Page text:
A Keloid scar also known as Keloidal Scar can be put into two categories depending on their maturity. 1) 111 (early type) or 1 (late type) collagen. It is a result of an overgrowth of granulation tissue (collagen type 3) at the site of a healed skin injury which is then slowly replaced by collagen type 1. Keloids can be firm rubbery legions or they can be shiny fibrous nodules. Their colour can vary from pink to the colour of the patient’s skin or from red to a dark brown colour. A Keloid scar is not malignant nor is it contagious, it can however get very painful and very itchy. It can also change in texture. In severe cases of Keloid scars, it can affect the movement of the skin. Keloid scars are more prominent in ethnic groups than they are in Caucasians.
Keloids are not hypertrophic scars, which are scars that are raised scars that do not grow over and beyond the original wounds boundaries.
Signs and symptoms
Keloid scars grow over normal skin in claw like growths. They tend to itch badly and without warning. The pain from Keloid scars have been described as needle like pain. The amount if itching or pain varies from person to person. If a Keloid scar becomes infected it could ulcerate. You could remove the scar surgically, but the chances are 50% that a Keloid scar will form over the resulting surgery scar. Laser treatment has been used and has had varying degrees of success.
Keloids form within scar tissue. Collagen which is used to repair scars tend to overgrow in this area, and this in turn produces a lump that is many times larger that that of the original scar. Keloid scars are known to occur on the original scar but have been known to appear spontaneously. They can form from something as small as a pimple site or even a piercing, or even on a scratch. They can even occur as a result of severe acne and even from chicken pox scarring, from infection at the site of a wound, or trauma caused repeatedly to one area, or if the skin has excessive tension whilst the wound is closing. Chlorine could aggravate the Keloid scar. If the Keloid scar appears on a young person, it will grow as the person grows.
Keloid scars develop anywhere where an abrasion has occurred. Any trauma to the skin for example pimples, insect bites, scratches and burns can result in the development of Keloid scars. They can even develop after surgery. The most common places that they develop are on the chest, the back and shoulder area and on the ear lobes. They also occur on body piercings or on the arms, the pelvic region and over the collar bones.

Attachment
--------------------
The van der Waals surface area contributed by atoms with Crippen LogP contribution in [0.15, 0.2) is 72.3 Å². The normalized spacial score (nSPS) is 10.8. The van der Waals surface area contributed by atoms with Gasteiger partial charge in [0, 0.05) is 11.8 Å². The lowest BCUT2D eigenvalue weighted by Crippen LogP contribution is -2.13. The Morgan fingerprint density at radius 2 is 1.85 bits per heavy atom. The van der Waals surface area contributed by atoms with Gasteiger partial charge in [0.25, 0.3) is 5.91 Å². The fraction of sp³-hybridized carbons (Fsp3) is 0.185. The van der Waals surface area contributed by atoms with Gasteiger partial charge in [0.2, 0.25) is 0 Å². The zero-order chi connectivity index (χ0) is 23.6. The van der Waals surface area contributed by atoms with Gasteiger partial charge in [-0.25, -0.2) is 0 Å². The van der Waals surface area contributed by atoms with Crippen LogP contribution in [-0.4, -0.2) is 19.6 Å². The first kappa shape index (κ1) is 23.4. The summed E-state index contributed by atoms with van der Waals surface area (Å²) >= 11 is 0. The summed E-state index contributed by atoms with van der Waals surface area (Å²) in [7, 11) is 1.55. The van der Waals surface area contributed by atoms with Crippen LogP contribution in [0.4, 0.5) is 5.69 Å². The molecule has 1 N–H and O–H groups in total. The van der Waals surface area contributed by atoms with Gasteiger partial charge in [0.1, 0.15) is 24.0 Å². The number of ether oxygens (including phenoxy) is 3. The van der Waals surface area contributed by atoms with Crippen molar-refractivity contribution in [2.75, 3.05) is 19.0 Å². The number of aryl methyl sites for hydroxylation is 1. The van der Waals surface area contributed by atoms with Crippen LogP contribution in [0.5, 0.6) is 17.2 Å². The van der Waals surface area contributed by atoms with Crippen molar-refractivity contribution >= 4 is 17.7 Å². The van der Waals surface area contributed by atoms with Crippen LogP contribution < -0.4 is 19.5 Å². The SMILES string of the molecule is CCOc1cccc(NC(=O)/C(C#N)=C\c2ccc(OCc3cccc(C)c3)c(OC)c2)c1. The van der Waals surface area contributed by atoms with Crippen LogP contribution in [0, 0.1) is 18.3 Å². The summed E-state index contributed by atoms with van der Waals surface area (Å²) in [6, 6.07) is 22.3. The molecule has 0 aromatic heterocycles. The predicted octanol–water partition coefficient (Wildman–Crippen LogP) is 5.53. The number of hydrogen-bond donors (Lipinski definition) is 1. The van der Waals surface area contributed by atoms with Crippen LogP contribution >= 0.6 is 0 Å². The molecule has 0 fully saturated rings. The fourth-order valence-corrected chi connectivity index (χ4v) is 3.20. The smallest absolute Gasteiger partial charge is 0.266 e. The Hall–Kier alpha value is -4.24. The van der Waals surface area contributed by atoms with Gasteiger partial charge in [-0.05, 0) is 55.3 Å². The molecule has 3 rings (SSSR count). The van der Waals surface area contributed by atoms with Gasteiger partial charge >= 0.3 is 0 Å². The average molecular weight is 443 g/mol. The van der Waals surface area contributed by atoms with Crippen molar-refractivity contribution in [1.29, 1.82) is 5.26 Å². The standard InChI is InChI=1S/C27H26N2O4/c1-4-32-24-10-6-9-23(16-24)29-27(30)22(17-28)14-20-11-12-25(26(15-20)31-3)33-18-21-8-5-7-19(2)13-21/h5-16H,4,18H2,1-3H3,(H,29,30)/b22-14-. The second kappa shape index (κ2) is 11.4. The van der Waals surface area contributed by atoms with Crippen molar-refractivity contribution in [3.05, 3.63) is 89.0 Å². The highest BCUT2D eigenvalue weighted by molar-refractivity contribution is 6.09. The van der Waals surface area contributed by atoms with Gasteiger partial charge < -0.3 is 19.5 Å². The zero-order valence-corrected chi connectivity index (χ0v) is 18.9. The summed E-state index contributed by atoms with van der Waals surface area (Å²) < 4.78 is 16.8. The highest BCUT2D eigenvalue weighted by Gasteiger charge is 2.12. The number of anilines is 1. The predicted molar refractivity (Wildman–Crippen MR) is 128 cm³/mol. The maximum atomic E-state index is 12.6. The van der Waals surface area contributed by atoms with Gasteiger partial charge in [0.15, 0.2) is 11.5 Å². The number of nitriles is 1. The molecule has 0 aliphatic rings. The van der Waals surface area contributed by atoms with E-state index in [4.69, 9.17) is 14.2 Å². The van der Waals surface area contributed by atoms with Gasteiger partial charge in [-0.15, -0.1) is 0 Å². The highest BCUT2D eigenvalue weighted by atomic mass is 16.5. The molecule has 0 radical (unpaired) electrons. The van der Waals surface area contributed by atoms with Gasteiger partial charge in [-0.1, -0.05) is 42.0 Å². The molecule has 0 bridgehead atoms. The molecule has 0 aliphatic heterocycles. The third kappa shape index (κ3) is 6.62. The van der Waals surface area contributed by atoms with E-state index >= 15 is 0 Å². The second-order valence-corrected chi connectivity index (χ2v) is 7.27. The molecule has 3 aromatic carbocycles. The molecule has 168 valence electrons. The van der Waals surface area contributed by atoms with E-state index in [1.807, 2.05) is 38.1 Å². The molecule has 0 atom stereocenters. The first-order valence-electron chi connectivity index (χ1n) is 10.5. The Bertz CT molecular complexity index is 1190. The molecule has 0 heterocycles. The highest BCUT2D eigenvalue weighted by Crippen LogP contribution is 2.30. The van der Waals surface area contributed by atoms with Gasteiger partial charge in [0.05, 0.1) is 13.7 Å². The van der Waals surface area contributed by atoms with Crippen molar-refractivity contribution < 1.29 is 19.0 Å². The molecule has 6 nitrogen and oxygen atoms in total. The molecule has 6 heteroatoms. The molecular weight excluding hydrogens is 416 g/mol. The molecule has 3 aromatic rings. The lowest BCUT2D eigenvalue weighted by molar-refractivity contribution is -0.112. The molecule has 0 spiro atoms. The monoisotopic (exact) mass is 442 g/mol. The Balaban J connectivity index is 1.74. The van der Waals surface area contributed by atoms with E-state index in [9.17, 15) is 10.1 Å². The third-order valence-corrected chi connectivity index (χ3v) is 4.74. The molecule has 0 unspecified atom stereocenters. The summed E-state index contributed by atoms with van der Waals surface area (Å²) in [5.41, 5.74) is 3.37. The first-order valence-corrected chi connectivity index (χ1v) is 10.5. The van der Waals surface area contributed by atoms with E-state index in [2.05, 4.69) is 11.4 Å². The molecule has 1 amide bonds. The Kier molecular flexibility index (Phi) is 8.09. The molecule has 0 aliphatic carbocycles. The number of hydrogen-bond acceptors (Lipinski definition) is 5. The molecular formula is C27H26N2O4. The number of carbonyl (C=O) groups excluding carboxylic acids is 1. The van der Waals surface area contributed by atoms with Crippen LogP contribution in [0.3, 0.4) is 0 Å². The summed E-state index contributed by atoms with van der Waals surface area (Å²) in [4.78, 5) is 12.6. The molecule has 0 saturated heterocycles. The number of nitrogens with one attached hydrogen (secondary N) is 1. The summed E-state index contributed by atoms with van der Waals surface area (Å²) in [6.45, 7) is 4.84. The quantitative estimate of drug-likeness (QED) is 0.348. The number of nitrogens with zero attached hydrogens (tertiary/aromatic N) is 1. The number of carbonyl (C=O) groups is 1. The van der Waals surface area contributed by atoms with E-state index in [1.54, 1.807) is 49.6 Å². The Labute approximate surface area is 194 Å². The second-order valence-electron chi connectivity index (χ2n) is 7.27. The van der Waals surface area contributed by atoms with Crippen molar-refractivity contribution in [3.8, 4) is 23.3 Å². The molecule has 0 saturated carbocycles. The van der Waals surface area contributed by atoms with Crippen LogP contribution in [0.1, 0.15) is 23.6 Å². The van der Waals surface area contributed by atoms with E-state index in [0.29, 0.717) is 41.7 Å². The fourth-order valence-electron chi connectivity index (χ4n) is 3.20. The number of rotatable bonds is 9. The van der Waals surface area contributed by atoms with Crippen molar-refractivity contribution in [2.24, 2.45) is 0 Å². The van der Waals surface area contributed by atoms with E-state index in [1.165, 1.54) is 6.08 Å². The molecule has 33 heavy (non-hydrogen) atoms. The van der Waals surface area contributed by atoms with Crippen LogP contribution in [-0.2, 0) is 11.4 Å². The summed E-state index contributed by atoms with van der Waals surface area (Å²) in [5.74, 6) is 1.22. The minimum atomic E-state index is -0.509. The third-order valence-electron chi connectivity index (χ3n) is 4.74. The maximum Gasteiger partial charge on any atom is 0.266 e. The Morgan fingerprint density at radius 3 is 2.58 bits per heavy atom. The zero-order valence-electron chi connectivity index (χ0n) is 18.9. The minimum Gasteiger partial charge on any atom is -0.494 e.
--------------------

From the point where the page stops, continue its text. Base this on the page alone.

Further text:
Keloids are caused when metals with lower grades than surgical grades are used, for example, in piercings and implantations. There is some speculation that fibroblasts, MMP-2 (Matrix Metalloproteinase-2) and or TIMP (Tissue Inhibitors of Metalloproteinases) could also have some relation to the cause of Keloid scars.
Even though Keloid scars can develop on people of any age, it has been proven that children under the age of 10 are less likely to develop Keloid scars, even from piercing. Keloids can also develop when a person continues to shave when they have razor bumps. If you do get razor bumps it is recommended that you stop shaving and allow the bumps to heal before trying alternative forms of hair removal. There is also speculation that Keloids are hereditary. Keloids have also been known to grow without piercing the skin, growing similar to a slow tumorous growth, the reason why this happens is still unknown. If the Keloid scar grows too big it will have to be removed surgically or in worst case scenario amputation might be the only solution.
The first mention of Keloid scars has been dated back to 1700BC by Egyptian surgeons. In 1806 Baron Jean-Louis Alibert identified the Keloid as an entity. To avoid confusion with cancer, he had to change the name from cancroide to cheloid. Cheloid was derived from the Greek language. Alibert’s clinic at the Hospital Saint-Louis was the worlds centre for dermatology for many years.